The Amundsen Sea polynya (ASP) is reportedly the most productive among the coastal polynyas around Antarctica. However, observational constraints limit our understanding of the biological pump and carbon cycle in the ASP. We measured various carbon-related parameters such as primary production, bacterial production, sinking flux of particulate organic carbon (POC), and accumulation of organic carbon in the sediment as well as hydrographic parameters during field observations and by instrument moorings. Over 95% of the photosynthetically produced POC was converted to suspended POC and/or dissolved carbon forms in the upper ~400 m layer. We postulate that most of the carbon transported to the water column by the biological pump in the ASP was flushed out of the shelf without being sequestered for long-term storage in sediments. Lack of bottom water formation due to intrusion of Circumpolar Deep Water in the lower layer reduces carbon sequestration efficiency.
3. Abrupt regime shifts in the North Atlantic atmospheric circulation over the last deglaciation
We analyze modeling results of the North Atlantic atmospheric winter circulation from a transient climate simulation over the last 21,000 years. In agreement with previous studies, we find that the midlatitude jet stream assumes a strong, stable, and zonal disposition so long as the North American ice sheets remain in their continent-wide Last Glacial Maximum (LGM) configuration. However, when the Laurentide ice sheet (LIS) and Cordilleran ice sheet separate (～14,000 years ago), the jet stream abruptly changes to a tilted circulation regime, similar to modern. The proposed explanation is that the dominant stationary wave source in the North Atlantic sector changes from the LIS to the Cordilleran mountain range during the saddle collapse. As long as the LIS dominates, the circulation retains the zonal LGM state characterized by prevalent stationary wave reflection in the subtropical North Atlantic. When the Cordillera takes over, the circulation acquires its modern disposition with a weak and meridionally tilted jet stream and storm track.
4. Dependence of nitrite oxidation on nitrite and oxygen in low-oxygen seawater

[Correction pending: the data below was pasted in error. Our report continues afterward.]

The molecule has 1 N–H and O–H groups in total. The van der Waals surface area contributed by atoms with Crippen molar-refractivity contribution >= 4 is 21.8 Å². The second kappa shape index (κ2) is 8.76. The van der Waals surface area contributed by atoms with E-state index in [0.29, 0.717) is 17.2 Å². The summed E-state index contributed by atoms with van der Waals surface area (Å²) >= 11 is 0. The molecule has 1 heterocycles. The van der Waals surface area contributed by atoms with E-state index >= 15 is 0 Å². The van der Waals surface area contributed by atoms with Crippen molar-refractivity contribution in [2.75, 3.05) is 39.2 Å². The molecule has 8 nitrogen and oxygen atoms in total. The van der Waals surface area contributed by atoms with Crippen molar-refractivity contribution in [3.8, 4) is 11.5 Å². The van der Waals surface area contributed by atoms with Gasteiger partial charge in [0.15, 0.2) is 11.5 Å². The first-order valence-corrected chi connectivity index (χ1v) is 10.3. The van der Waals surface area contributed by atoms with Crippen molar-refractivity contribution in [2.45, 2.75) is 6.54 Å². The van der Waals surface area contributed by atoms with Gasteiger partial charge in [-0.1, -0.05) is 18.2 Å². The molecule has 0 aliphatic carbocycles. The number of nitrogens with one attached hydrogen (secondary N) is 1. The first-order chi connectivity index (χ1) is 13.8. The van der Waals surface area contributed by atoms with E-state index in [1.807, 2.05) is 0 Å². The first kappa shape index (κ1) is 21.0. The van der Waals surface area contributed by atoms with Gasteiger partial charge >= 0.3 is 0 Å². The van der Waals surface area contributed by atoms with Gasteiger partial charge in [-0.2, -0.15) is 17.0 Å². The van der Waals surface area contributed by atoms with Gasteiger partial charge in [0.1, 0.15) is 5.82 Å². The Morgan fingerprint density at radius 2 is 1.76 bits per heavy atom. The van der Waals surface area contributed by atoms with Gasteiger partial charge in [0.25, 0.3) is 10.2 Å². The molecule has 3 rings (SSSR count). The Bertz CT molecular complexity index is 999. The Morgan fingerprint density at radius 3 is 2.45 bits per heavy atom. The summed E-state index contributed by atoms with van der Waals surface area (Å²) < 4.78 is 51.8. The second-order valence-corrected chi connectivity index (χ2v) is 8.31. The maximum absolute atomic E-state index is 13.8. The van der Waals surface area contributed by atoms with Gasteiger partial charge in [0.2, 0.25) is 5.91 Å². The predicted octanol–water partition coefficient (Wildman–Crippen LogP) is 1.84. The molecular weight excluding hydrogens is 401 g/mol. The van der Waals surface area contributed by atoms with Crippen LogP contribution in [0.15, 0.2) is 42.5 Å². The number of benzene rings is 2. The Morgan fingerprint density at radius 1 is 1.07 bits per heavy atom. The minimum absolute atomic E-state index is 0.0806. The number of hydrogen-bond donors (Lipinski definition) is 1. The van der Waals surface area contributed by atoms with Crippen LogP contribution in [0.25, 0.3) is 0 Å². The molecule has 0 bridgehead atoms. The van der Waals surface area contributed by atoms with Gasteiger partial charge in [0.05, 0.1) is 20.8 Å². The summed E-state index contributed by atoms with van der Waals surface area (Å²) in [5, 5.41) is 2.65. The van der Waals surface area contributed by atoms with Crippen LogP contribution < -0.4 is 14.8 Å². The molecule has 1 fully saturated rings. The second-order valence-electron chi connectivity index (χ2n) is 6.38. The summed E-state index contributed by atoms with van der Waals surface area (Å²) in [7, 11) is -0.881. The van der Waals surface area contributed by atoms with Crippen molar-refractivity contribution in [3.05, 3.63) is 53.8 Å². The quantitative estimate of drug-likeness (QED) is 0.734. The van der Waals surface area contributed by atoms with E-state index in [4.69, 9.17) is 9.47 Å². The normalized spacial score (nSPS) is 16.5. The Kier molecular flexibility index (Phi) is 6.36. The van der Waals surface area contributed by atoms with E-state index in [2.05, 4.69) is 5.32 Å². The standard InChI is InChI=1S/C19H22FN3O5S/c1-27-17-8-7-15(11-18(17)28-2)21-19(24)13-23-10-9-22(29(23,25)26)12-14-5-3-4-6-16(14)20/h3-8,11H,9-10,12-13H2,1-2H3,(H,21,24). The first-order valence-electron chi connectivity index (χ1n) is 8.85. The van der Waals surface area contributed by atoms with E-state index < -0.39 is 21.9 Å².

Nitrite oxidation is an essential step in transformations of fixed nitrogen. The physiology of nitrite oxidizing bacteria (NOB) implies that the rates of nitrite oxidation should be controlled by concentration of their substrate, nitrite, and the terminal electron acceptor, oxygen. The sensitivities of nitrite oxidation to oxygen and nitrite concentrations were investigated using 15N tracer incubations in the Eastern Tropical North Pacific. Nitrite stimulated nitrite oxidation under low in situ nitrite conditions, following Michaelis-Menten kinetics, indicating that nitrite was the limiting substrate. The nitrite half-saturation constant (Ks = 0.254 ± 0.161 μM) was 1–3 orders of magnitude lower than in cultivated NOB, indicating higher affinity of marine NOB for nitrite. The highest rates of nitrite oxidation were measured in the oxygen depleted zone (ODZ), and were partially inhibited by additions of oxygen. This oxygen sensitivity suggests that ODZ specialist NOB, adapted to low-oxygen conditions, are responsible for apparently anaerobic nitrite oxidation.
1. New study details ocean’s role in fourth-largest mass extinction
Extremely low oxygen levels in Earth’s oceans could be responsible for extending the effects of a mass extinction that wiped out millions of species on Earth around 200 million years ago, according to a new study.
2. “Heartbeats” of an underwater volcano’s eruption imaged by ultrasounds (plus VIDEO)
Using acoustic footage of a volcanic eruption and images taken by a remotely operated vehicle (ROV), scientists have documented an underwater volcano’s eruption off the coast of El Hierro, the smallest of the Canary Islands. Though underwater volcanoes are common, footage of their eruptions is rare because of the dangers of getting close enough for observations.